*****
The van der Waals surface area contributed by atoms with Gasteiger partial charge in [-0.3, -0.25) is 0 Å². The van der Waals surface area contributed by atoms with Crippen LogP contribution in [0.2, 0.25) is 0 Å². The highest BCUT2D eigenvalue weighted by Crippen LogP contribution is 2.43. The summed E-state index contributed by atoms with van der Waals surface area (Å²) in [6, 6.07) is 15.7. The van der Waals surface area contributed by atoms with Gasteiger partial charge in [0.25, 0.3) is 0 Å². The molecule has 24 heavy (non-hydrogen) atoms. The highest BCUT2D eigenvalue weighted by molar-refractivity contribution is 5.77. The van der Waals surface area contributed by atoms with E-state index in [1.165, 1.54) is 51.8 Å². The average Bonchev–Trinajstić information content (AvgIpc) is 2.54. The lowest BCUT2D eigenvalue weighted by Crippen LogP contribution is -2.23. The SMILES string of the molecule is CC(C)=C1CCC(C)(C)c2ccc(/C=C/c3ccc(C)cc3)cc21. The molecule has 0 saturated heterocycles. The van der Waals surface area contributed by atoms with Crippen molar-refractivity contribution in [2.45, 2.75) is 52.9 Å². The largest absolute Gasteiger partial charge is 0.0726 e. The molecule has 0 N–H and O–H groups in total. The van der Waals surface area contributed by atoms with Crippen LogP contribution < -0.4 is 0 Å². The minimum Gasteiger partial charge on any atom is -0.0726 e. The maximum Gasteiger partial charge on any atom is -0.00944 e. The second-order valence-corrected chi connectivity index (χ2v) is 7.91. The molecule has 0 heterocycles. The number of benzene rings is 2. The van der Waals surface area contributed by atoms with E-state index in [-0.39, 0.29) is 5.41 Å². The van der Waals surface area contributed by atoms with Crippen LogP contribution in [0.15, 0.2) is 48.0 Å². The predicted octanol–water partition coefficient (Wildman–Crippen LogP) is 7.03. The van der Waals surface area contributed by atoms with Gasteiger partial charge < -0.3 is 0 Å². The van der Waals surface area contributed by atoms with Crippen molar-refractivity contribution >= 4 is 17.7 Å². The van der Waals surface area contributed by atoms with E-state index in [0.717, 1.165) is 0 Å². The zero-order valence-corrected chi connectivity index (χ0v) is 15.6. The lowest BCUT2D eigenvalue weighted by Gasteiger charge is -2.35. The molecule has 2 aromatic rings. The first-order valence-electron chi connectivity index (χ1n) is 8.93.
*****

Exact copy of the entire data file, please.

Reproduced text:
The van der Waals surface area contributed by atoms with Gasteiger partial charge in [-0.3, -0.25) is 0 Å². The van der Waals surface area contributed by atoms with Crippen LogP contribution in [0.2, 0.25) is 0 Å². The highest BCUT2D eigenvalue weighted by Crippen LogP contribution is 2.43. The summed E-state index contributed by atoms with van der Waals surface area (Å²) in [6, 6.07) is 15.7. The van der Waals surface area contributed by atoms with Gasteiger partial charge in [0.25, 0.3) is 0 Å². The molecule has 24 heavy (non-hydrogen) atoms. The highest BCUT2D eigenvalue weighted by molar-refractivity contribution is 5.77. The van der Waals surface area contributed by atoms with E-state index in [1.165, 1.54) is 51.8 Å². The average Bonchev–Trinajstić information content (AvgIpc) is 2.54. The lowest BCUT2D eigenvalue weighted by Crippen LogP contribution is -2.23. The SMILES string of the molecule is CC(C)=C1CCC(C)(C)c2ccc(/C=C/c3ccc(C)cc3)cc21. The molecule has 0 saturated heterocycles. The van der Waals surface area contributed by atoms with Crippen molar-refractivity contribution in [2.45, 2.75) is 52.9 Å². The largest absolute Gasteiger partial charge is 0.0726 e. The molecule has 0 N–H and O–H groups in total. The van der Waals surface area contributed by atoms with Crippen LogP contribution < -0.4 is 0 Å². The minimum Gasteiger partial charge on any atom is -0.0726 e. The maximum Gasteiger partial charge on any atom is -0.00944 e. The second-order valence-corrected chi connectivity index (χ2v) is 7.91. The molecule has 0 heterocycles. The number of benzene rings is 2. The van der Waals surface area contributed by atoms with E-state index in [-0.39, 0.29) is 5.41 Å². The van der Waals surface area contributed by atoms with Crippen LogP contribution in [0.15, 0.2) is 48.0 Å². The predicted octanol–water partition coefficient (Wildman–Crippen LogP) is 7.03. The van der Waals surface area contributed by atoms with Gasteiger partial charge < -0.3 is 0 Å². The van der Waals surface area contributed by atoms with Crippen molar-refractivity contribution >= 4 is 17.7 Å². The van der Waals surface area contributed by atoms with E-state index in [0.717, 1.165) is 0 Å². The zero-order valence-corrected chi connectivity index (χ0v) is 15.6. The lowest BCUT2D eigenvalue weighted by Gasteiger charge is -2.35. The molecule has 2 aromatic rings. The first-order valence-electron chi connectivity index (χ1n) is 8.93.